Glaucoma is a leading cause of blindness worldwide and is the second most frequent cause of non-accidental blindness in industrialised countries.1–8,13,14 In glaucoma, the optic nerve is progressively damaged, causing defects in the visual field, usually asymptomatic until the central vision is affected.10 Primary open angle glaucoma (POAG), the most common form of glaucoma observed in developed western countries,9 is associated with intraocular pressure (IOP) increased to a level likely to interfere with the health of the optic nerve. In normal-pressure glaucoma (NPG), there is no increase of IOP. Ocular hypertension (OH) defines a group of patients in whom the optic nerve and visual field are still normal, but IOP is elevated to potentially dangerous levels. The visual field examination is the standard practice to assess vision in glaucoma for detection, follow-up and staging. With this type of testing, the eye’s ability to detect small points of light of varying brightness centrally and peripherally is measured. With the automatic static threshold technique, values from age-matched normal individuals are compared with those of the patient being examined.10 The goal of glaucoma management is to preserve the patient’s quality of life.10,11 The only treatment option that has been proved to prevent the loss of vision is lowering the IOP to a level deemed safe for the eye.12 The recommended steps for lowering IOP in POAG are topical medications first, followed by laser trabeculoplasty and, lastly, incisional surgery.10 The global prevalence of glaucoma was estimated at 67 million people in 2001. A projection of these data to European countries estimates 9.25 million glaucoma patients in Europe, of whom 4.6–6.9 million were undiagnosed and untreated.15
In 2000, the prevalence of glaucoma in the UK was estimated to be as high as 3.3% in people over 40 years of age, and up to 5% in those aged 80 years and over.16 In Italy, approximately 50,000 people are visually handicapped by glaucoma, while an estimated 540,000 people over 40 suffer from glaucoma, half of whom are undiagnosed.17 In Germany, glaucoma was reported as the third leading cause of blindness (1.6/100,000), and an estimated one-fifth of all cases of legal blindness in persons aged 75 and older were due to glaucoma (22.8/100,000).18 Approximately 500,000 patients in France are followed and treated for POAG, with a similar number of cases undiagnosed.19,20 Glaucoma costs the US healthcare system an estimated US$2.5 billion annually: US$1.9 billion in direct costs and US$0.6 billion in indirect costs.20 The annual direct medical cost of treating newly diagnosed open-angle glaucoma was estimated at US$1,055 per patient.21 Standard treatment costs were put at FFr2,289 per patient (France) and £380 (UK).22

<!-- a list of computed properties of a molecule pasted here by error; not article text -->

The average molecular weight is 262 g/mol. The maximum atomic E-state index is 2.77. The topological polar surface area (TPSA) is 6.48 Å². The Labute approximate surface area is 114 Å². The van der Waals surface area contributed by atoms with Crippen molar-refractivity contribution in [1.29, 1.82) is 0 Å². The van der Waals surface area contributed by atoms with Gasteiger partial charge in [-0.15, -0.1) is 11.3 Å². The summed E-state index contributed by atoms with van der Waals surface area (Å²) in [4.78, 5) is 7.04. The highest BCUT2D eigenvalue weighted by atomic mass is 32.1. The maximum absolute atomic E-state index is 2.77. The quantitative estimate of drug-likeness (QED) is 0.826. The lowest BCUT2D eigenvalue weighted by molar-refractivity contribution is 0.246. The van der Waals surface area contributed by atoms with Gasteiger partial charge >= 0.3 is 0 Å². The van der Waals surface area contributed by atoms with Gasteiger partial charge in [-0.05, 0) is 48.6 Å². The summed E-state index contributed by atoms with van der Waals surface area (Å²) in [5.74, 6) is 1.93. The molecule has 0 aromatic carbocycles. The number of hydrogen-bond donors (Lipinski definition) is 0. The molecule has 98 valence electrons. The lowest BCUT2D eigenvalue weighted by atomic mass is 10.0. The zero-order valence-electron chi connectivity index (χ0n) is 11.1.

Several international retrospective chart reviews have considered the economic burden of the management of glaucoma, particularly in the first two years after diagnosis.20,21 However, limited data exist on resource consumption as a function of disease severity and, in particular, of treatingadvanced-stage disease. A study in Canada showed an increase in direct costs with more severe damage.23 We have published data on resource utilisation and direct medical costs associated with the long-term management of glaucoma of different severities in five European countries (Austria, France, Germany, Italy and the UK), and showed that resource consumption and direct costs increase as disease severity worsens.24 In our study, data collected included patient demographics, glaucoma risk factors, number of ophthalmologist visits, number and type of glaucoma medications and surgeries and visual field results. All clinical tests documented in the charts were recorded. Essential examinations, such as IOP assessments, optic nerve assessments, retinal or macular examinations, slit-lamp examinations and gonioscopies, as well as more specialised tests, such as diurnal curves of IOP measurements, retinal nerve fibre thickness assessments and optic disc photographs, were considered. The results can be summarised simply in one graph (see Figure 1). In examining medical resource consumption associated with a chronic, potentially blinding disease such as glaucoma, one may postulate that as disease severity worsens, greater medical effort will be prompted by the desire of physicians to slow disease progression, as well as by increased patient concern. In particular, as glaucoma is often asymptomatic in the early phases, resulting in delayed diagnosis, a consequently increased medical vigilance after diagnosis is likely as the disease progresses.
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Iskedjian M, Walker J, Vicente C, et al., Cost of glaucoma in Canada: analyses based on visual field and physician’s assessment, J Glaucoma, 2003;12(6):456–62.
Traverso CE, et al., Direct Costs of Glaucoma and Severity of the Disease: A Multinational Long-term Study of Resource Utilisation in Europe, Br J Ophthalmol, 2005;89(10):1245–9
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